Thursday, August 20, 2009

Reducing Utilitiy Usage

We hear rumblings from Washington that would cause our Utility Bills to double or even triple. That’s the last thing my household needs or can even withstand. They are already 50% higher than two years ago, so I’m making plans of my own right now concerning electricity in general, lighting, temperature control, hot water, and laundry.


#1 – Unplug.

If it produces heat, it’s using electricity even when turned off: computers, televisions, chargers, etc.

#2 – Lights.

Determine one or two work areas in your home: one for adult activities and only one for child activities. The dining table is a good place for children to gather for their studies. In these areas, provide substantially adequate, low-glare light. In all other areas of the house, make drastic changes. Where possible, reduce lighting to one single bulb per room and reduce the bulb wattage. It may be dim but it won’t be dark. Tickle the kids, tell them it’s romantic and you love them and move on. Put sensor night lights in the bathroom(s) and kitchen so that they are never totally dark and avoid using the more powerful lights as much as possible.

#3 – Temperature Control.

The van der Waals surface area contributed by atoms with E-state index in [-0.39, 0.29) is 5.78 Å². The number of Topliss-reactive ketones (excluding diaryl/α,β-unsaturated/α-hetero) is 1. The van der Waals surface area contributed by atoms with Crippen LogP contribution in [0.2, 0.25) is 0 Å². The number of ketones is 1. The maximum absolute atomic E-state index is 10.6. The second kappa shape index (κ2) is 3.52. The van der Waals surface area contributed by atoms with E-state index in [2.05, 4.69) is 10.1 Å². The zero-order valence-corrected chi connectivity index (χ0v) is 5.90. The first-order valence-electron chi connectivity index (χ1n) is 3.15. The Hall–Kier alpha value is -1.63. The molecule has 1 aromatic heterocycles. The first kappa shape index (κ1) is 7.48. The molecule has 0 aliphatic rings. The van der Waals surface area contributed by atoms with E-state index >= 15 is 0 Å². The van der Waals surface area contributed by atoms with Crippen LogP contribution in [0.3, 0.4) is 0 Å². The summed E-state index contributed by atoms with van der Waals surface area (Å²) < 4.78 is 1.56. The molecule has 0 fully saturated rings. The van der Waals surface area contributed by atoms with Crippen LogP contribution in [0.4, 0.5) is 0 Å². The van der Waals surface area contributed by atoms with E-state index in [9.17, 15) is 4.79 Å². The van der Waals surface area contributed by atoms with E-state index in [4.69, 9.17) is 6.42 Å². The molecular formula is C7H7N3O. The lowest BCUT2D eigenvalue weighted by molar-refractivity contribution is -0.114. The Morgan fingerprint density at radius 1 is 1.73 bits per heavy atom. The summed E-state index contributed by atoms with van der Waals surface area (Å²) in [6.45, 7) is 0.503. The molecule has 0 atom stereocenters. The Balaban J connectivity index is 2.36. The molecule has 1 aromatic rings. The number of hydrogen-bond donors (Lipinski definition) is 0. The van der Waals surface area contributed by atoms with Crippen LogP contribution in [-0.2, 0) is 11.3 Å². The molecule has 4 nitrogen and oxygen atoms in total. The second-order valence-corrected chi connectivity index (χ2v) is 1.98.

A programmable thermostat is useful and will save electricity but you can achieve the same effect if you will: A) Adjust the thermostat to be 5⁰ less than ideal as you go to bed and 10⁰ less comfortable as you leave the house for more than an hour. B) Keep an outdoor thermometer outside a north-facing window. When the air outdoors approaches an acceptable temperature, turn your system off and open the windows. You will even be healthier for the fresh air. C) Get in the habit of wearing sweaters or sweats and slippers in the house in the winter and using fans to cool and circulate the air in summer. D) A wet towel clothes pinned to the front of a fan will help cool dry, hot air. E) Search your memory for movie images from the 1930’s and 40’s. Doorways, especially broad, expansive openings between rooms were most often flanked by heavy draperies. This was more than a decorating trend. Unused rooms were most often closed off from the active areas of the home. Consider closing heat and a/c vents in and doors to rooms that are seldom in use. Formal living rooms and dining rooms can be tastefully closed off using the drapery techniques of days gone by. F) Windows, even thermal pane windows fight against your temperature control efforts in both summer and winter. Heavy or thermal-lined drapes are a necessity if you live in an area of temperature extremes and they will make a difference in your utility usage. Fortunately, flat panel drapes are very much in style and nothing could be easier to make or to hang. Inexpensive white fabric, even used, white, flat sheets can be used as liners so that the drapery fabric is protected from sun-fade. They also provide a uniform ‘look’ to your windows when viewed from outside your home. And when using the clip-ring method of hanging, they don’t even need to be sewn to the drapery fabric. The liners can simply be clipped together with the drapes and easily removed from each other for separate washing.